The Ark of the Covenant, Heidelberg Psalter, 11th century

The Ascension reminds us that at the heart of Christianity is a real absence, a void. Into this void flows a mixture of our desire and the occasional visitation of the Spirit. Now, when we are exiled from our Churches and the sacraments many of us feel the ache of this void. Verse two mitigates this void by reminding us of Jesus’ promise “I am with you always, even to the end of the age” at the end of Matthew’s Gospel, when the Ascension is not mentioned but implied (Matthew 28:20).

Jesus has ascended to the Father but we are not left as orphans (John 14:18). We can’t see Jesus with our bodily eyes, but we can see him in faith. Verse three tells us that his abiding presence is found here on earth in the Holy Eucharist. This recalls Thomas Aquinas’s great Eucharistic Hymn ‘Pange lingua‘ with its line “faith, our outward sense befriending, makes our inward vision clear” (NEH 268). Dix’s hymn likewise gives profound theological teaching but it also reminds us that the Eucharist is not primarily here to be thought about, it is for us a strength and consolation because there we meet Jesus the “friend of sinners”. It is our daily bread and Christ’s abiding presence among us – though when Jesus is said to be “our… stay”, ‘stay’ doesn’t mean ‘remaining’ but it means ‘support’, a ‘stay’ is a rope or wire that supports a ship’s mast and ‘stays’ is a kind of corset.

At the Eucharist we say, “lift up your hearts, we lift them to the Lord”. In the Eucharist Christ and the Spirit descend to earth and we are lifted up to heaven. This hymn is saturated with the language about heaven found in the Book of Revelation and the Letter to the Hebrews, for example the “crystal sea” (Revelation 4:6) and the “songs of Zion” (Revelation 7:9-12). It shows us that the Eucharist is a Sacrifice in which Christ is both Priest and Victim, the Sacrifice of the Cross. What we celebrate around the Altar on earth is a participation in the one Sacrifice of Christ and a sharing in the heavenly Liturgy. In verse four the divine and human Jesus, born of Mary, is “our great High Priest” (Hebrews 4:14-16), who has entered the heavenly sanctuary of which our earthly Temple and Churches are a shadow and a copy (Hebrews 9:23-10:24). The human minister or priest has no authority of his or her own but offers the sacrifice of the Eucharist solely by participation in the one priesthood of Christ, and the whole congregation joins in offering this sacrifice because we are a priestly people as we are the Body of Christ.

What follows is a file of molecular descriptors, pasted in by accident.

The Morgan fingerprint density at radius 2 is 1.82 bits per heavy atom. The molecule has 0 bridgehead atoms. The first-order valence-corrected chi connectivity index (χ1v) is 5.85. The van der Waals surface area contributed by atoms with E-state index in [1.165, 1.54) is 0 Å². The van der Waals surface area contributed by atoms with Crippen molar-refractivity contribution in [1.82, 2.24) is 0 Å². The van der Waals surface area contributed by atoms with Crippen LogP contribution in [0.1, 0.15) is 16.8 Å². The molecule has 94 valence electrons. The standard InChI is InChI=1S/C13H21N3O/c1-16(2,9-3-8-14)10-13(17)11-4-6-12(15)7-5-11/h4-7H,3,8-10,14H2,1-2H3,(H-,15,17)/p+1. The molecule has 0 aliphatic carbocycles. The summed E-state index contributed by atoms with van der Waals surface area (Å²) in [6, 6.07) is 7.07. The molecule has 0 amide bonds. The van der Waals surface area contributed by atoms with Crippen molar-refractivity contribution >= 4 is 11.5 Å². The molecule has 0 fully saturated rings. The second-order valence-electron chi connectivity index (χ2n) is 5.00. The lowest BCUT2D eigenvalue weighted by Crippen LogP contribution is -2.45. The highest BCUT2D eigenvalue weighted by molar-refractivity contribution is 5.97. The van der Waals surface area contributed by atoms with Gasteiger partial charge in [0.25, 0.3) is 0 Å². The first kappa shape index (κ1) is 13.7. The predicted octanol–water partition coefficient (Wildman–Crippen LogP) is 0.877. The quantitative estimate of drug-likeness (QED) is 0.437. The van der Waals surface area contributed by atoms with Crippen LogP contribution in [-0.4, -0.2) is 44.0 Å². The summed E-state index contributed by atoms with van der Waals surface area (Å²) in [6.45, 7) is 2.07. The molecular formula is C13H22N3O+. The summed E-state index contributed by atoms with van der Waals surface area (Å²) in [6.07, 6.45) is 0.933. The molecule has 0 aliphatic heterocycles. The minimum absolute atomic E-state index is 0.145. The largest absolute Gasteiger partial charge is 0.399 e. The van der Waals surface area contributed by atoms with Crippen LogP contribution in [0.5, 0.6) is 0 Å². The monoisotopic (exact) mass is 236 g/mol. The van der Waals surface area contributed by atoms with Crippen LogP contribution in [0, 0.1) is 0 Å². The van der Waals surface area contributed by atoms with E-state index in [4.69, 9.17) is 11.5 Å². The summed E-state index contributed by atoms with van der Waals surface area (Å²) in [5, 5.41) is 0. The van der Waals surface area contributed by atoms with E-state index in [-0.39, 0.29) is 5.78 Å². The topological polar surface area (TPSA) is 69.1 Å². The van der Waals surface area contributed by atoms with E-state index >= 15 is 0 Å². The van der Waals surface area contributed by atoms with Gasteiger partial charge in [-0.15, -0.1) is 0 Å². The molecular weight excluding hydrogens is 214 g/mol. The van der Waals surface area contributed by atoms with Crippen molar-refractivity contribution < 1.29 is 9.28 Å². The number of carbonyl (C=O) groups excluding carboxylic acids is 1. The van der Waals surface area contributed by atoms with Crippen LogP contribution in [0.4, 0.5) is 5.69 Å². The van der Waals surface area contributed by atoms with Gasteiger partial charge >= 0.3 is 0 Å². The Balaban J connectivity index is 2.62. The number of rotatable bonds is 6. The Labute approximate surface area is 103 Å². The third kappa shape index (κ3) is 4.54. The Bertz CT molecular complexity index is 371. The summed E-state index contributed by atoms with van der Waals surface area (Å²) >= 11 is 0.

This hymn gives a powerful vision of what we participate in when we gather round the altar to do what Jesus commanded us to do with bread and wine. It is thus a song of encouragement for us as we wait to return to our Churches. It also reminds us that our earthly sacraments are only temporary, for the time of our earthly exile. The real liturgy is in heaven, but the good news is that in our Churches we can participate in it “with angels and archangels and the whole company of heaven”. The pain of exile is part of our earthly condition, we feel it deeply at the moment, but we are not abandoned. Even in our exile we can feel the presence of the Spirit raising our hearts to heaven, and, when we return fully to our common worship, the veil will be drawn aside and we can participate together in the worship of heaven described in the biblical phrases in this hymn.  

Raphael, La disputa del sacramento, 1509-10